It’s often difficult to link elections with major transport decisions. City Rail Link is happening, even though the previous government took a long time to be talked around to supporting the project – maybe it would have happened faster if some elections played out differently, but we’ve got there. Looking forward, I’m pretty sure light-rail would have happened within the next decade regardless of the election outcome – but it will almost certainly happen faster now.
However, on one transport issue it seems the election result will lead to a lasting impact. That is the East West Link project. A re-elected National Government would have pushed on with the project as one of their next generation “roads of national significance” and by the time the 2020 election rolls around this project (unless we see the unlikely situation where its consent is declined) would have probably been under construction. In contrast, Labour have committed to significantly scaling back the project – banking around $1.2 billion of savings. Given the available alternatives to the East West Link are pretty strong and could deliver pretty much the same outcomes for far lower cost and far less environmental damage, it’s difficult to see the East West Link emerging again down the track once these cheaper and less destructive options are pursued.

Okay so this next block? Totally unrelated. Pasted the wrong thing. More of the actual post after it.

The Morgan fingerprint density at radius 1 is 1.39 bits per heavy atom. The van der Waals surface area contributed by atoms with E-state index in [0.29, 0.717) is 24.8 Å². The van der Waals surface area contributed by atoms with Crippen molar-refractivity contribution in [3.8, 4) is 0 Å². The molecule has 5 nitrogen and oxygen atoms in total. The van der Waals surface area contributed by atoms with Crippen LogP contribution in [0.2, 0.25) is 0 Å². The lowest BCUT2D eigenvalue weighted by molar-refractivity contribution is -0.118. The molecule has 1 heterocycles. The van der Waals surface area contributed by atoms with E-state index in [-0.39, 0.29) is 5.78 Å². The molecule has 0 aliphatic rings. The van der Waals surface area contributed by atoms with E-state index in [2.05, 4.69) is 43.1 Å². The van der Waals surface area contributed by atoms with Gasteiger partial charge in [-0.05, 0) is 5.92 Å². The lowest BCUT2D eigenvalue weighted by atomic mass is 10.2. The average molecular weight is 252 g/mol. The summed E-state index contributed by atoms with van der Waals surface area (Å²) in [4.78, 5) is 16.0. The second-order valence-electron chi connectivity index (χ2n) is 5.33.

Furthermore, as so eloquently explained by Infrastructure NZ’s Hamish Glenn the other week in his presentation to the project’s Board of Inquiry hearing, even in the very distant future there is relatively little demand on the East West Link project so it’s highly probable a cheaper option would be effective for a very long time.
This leaves a big question of “now what?” I talked about how this might play out a few months ago, alongside what the much cheaper and more effective alternative options could end up being.
Labour’s numbers say they need to save around $1.2 billion and the current project costs around $1.8 billion, so this still leave around $600 million to spend. For that money I would expect the focus to be on:
- Upgrading the Onehunga motorway interchange
- Upgrading Neilson Street
- Connecting Neilson/Church street with State Highway 1 south-facing ramps
This option is summarised in the diagram below:
The original economic analysis for East West suggests that even though this option (Option B) is much cheaper, it will actually deliver more economic benefits.
So to summarise, we will end up savings over a billion dollars, delivering more economic benefits from the upgrades that are implemented and avoid some pretty horrific environmental impacts on the Mangere Inlet. I think that’s a clear win-win-win.